It was a cold winter morning. Cold for Arizona. When I awoke and looked out the window a low blanket of gray clouds hovered just above the still-waking city. Cold, and delectably happy in my winter hat and galoshes, I went outside to pull the sheets off the lemon trees. They alone had been protected from the glistening frost, which clung now like thin panes of glass to the rosemary and salvia, the winter lettuces and Lamb’s Ear which huddled together like lost children trying to keep warm. Relishing the sight of my breath, I thudded clumsily up the stairs, entered the chilly living room and flipped on the gas fire. The girls filled the house with Christmas music while I heated hot chocolate on the stove; we used wooden skewers to roast marshmallows on the open flame, and pressed them between two squares of graham cracker. Then we sprawled out on the rug and played puzzles all morning long.

By noon the frost had melted; the canopy of clouds had burned off and the sun shone high in a sky that was empty of everything save a few lingering clouds.

The girls became restless… so we put on our winter coats and trekked down to the zoo.

Twin topiaries, tied with red ribbon, proudly flanked the entrance to the park. Inside, all the trees were dripping with colored lights and Christmas garlands. Several Greek houses, the fire department and the local library, had decorated certain sections of the grounds in honor of their favorite charities – even the local origami club had filled an eight-foot fir with ostriches, monkeys, and giraffes, each intricately folded out of colored paper.

We wound over wooden bridges and paved walkways, hesitating now and then to admire the decorations. But it wasn’t until we arrived at the very last section of the zoo, beside a pen of black pigs, tucked under a low awning, that I saw them: countless paper ornaments, quavering in the breeze like so many autumn leaves: A Savior is Born! they announced: Glory to God in the Highest! The grandeur of the message was thrown into high relief by the fact that each ornament had clearly been made by a child. Shepherds with wooden staffs crouched beside rudely colored wise men, all of them focused attentively toward the contents of a clumsily drawn manger, from which a tiny head and two infant feet poked out.

I looked at the pigs – black, dirty, rasping things – and wondered to think that the greatest master artist, the One who painted the sky with all its colors, who spoke the stars into place, and whose very Word set the planets spinning into orbit – this God, whose power knows no limit, made Himself “an infant small” and came into the world on a bed of old straw, to a stable full of dirty, grunting animals (Blake, On Another’s Sorrow).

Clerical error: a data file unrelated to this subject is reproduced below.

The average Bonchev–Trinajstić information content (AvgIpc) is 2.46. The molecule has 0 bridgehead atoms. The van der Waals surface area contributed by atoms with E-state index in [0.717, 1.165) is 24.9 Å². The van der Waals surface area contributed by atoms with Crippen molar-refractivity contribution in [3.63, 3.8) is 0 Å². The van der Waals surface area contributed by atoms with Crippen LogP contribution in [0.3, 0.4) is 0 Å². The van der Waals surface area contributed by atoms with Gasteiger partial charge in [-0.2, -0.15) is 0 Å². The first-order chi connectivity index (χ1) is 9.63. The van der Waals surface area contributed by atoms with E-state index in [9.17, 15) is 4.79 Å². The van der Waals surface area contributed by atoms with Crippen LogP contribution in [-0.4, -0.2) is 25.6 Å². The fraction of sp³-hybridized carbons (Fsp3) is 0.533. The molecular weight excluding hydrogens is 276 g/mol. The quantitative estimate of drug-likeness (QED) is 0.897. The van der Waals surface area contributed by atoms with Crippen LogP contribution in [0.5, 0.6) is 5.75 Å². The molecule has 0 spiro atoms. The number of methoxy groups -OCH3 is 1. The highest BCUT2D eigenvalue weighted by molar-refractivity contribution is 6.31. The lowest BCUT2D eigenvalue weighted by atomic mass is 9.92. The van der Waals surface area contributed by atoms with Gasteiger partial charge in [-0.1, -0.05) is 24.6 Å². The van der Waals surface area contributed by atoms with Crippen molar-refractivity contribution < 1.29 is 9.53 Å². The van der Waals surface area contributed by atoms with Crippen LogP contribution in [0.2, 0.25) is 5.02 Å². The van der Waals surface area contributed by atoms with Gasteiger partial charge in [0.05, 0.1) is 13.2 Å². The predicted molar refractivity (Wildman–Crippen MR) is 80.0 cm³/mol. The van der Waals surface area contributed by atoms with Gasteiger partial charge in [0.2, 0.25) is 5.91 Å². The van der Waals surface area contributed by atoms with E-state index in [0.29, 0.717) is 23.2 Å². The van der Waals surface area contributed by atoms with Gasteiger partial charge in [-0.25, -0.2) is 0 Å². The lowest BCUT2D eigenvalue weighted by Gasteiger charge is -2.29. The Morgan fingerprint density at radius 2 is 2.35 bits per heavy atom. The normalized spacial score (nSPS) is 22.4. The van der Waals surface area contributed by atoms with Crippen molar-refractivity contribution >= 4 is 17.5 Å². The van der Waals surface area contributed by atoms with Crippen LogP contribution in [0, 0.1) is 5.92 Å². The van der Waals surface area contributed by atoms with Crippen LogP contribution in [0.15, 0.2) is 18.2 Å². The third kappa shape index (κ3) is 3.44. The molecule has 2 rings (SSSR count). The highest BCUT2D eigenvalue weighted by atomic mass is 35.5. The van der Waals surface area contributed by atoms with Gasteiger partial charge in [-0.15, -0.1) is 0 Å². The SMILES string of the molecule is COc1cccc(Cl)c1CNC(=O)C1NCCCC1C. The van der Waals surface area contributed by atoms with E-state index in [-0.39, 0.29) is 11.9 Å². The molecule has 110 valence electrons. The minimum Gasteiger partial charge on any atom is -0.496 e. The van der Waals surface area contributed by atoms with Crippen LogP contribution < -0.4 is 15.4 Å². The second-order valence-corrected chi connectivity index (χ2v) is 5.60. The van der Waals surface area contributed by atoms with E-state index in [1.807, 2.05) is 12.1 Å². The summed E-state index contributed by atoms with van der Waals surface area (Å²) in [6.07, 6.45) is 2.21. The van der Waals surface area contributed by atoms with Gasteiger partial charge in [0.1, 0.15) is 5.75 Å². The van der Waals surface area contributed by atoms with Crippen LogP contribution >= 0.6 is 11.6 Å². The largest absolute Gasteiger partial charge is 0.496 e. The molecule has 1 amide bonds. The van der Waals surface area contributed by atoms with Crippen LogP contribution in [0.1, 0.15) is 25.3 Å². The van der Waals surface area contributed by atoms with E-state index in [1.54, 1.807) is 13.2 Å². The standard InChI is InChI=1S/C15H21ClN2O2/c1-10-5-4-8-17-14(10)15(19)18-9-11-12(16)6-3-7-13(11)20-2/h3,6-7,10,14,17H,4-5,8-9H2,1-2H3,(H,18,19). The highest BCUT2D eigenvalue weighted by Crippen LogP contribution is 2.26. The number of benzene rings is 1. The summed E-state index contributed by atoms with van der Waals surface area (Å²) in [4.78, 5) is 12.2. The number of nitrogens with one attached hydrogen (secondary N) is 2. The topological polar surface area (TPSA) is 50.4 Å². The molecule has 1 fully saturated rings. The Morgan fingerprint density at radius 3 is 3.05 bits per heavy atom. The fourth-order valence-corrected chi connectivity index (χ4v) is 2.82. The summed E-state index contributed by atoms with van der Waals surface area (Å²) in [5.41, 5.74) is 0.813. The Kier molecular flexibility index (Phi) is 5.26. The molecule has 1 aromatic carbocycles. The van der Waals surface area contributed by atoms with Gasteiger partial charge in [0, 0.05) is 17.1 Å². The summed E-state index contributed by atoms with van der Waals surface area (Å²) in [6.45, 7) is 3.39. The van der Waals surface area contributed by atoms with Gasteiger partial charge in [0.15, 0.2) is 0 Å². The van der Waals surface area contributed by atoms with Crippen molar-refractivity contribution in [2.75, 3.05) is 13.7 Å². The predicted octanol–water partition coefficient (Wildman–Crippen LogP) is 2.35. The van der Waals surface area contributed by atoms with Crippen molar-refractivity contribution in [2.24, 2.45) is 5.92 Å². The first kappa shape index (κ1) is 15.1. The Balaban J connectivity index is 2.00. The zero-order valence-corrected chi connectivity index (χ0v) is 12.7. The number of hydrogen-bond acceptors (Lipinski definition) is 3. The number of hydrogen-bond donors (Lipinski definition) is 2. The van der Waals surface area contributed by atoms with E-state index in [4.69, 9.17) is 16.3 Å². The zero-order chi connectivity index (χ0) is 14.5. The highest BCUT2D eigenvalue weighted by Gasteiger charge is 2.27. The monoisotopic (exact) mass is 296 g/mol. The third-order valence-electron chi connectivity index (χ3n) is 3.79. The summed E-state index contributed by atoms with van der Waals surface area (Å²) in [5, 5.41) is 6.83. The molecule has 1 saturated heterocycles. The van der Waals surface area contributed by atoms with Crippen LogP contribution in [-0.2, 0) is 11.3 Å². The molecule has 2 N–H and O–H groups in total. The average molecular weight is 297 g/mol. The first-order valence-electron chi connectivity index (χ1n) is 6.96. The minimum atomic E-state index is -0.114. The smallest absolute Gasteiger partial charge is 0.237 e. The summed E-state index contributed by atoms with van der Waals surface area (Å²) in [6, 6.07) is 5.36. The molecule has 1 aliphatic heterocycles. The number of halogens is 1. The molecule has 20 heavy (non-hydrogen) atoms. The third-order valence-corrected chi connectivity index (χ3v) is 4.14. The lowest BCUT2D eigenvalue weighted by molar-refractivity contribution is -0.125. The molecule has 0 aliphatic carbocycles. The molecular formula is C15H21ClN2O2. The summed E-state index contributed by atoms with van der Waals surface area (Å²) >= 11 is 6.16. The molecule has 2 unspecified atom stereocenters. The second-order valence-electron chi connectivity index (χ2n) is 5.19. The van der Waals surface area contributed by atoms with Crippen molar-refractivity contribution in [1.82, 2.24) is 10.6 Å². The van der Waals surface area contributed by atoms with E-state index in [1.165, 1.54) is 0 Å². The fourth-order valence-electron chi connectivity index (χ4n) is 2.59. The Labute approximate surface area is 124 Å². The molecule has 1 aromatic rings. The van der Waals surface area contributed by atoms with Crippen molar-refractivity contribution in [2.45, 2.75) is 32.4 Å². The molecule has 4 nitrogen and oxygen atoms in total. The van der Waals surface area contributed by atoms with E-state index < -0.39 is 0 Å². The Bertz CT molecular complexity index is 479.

There, beside the pigpen, I broke down and began to cry. This, I realized - this pronouncement that God has come to be with us - was the news I had been longing to hear; the news of which I never tire of being reminded: “A Savior is born in Bethlehem!” “The virgin has brought forth a son, whose name is Jesus, for He shall save his people from their sins!” It is the only really good news that has ever come to mankind – without which I have only cause to despair.

He did not command an orchestral greeting when He came. Did not – as would have been right – thunder through the clouds in a chariot leading throngs of angels, and an army, strong. The mountains and the hills did not break forth in song; the trees did not clap their hands. Neither did the stones cry out in worship. Instead, as Sally Lloyd-Jones’s describes, “the earth held its breath. As silent as snow falling, he came in. And when no one was looking, in the darkness, he came” (The Jesus Storybook Bible).

The all-powerful, omniscient, and everywhere present God willfully constrained His powers and became part of the order which He Himself created, and which He sustains by the Word of His power. At the moment of His birth, the infinite became - for the first time to human eyes - something finite. Think of it! In the weeks before Christmas, our pastor made a great point of this, challenging his audience to consider the truly astonishing fact that “the God who begot all things became anything.”

Yet He did. He became a man. Limited by time and space, with flesh and bones, a beard, perhaps, and warm breath flowing in and out of his lungs; a man who was hungry and thirsty and who grew up, like any child, to learn things – a language and culture, for example, and the craft of carpentry.

Misunderstood by His family; cast out by His home town; in turns celebrated and rejected by the masses; betrayed by His closest friends. This Jesus, “with nothing in his physical appearance to recommend Him,” came to earth, and for one reason only: “…He came to save His people from their sins” (Matthew 1.21).

This is the miracle we celebrate each Christmas… And without Jesus the gifts that we give, and the gifts we receive, are no gifts at all - without Him, they are like little doses of elixir with a great inebriating power to blunt all our faculties of self-reflection and convince us that, in fact, we have all we need without Jesus.

I shudder at the thought.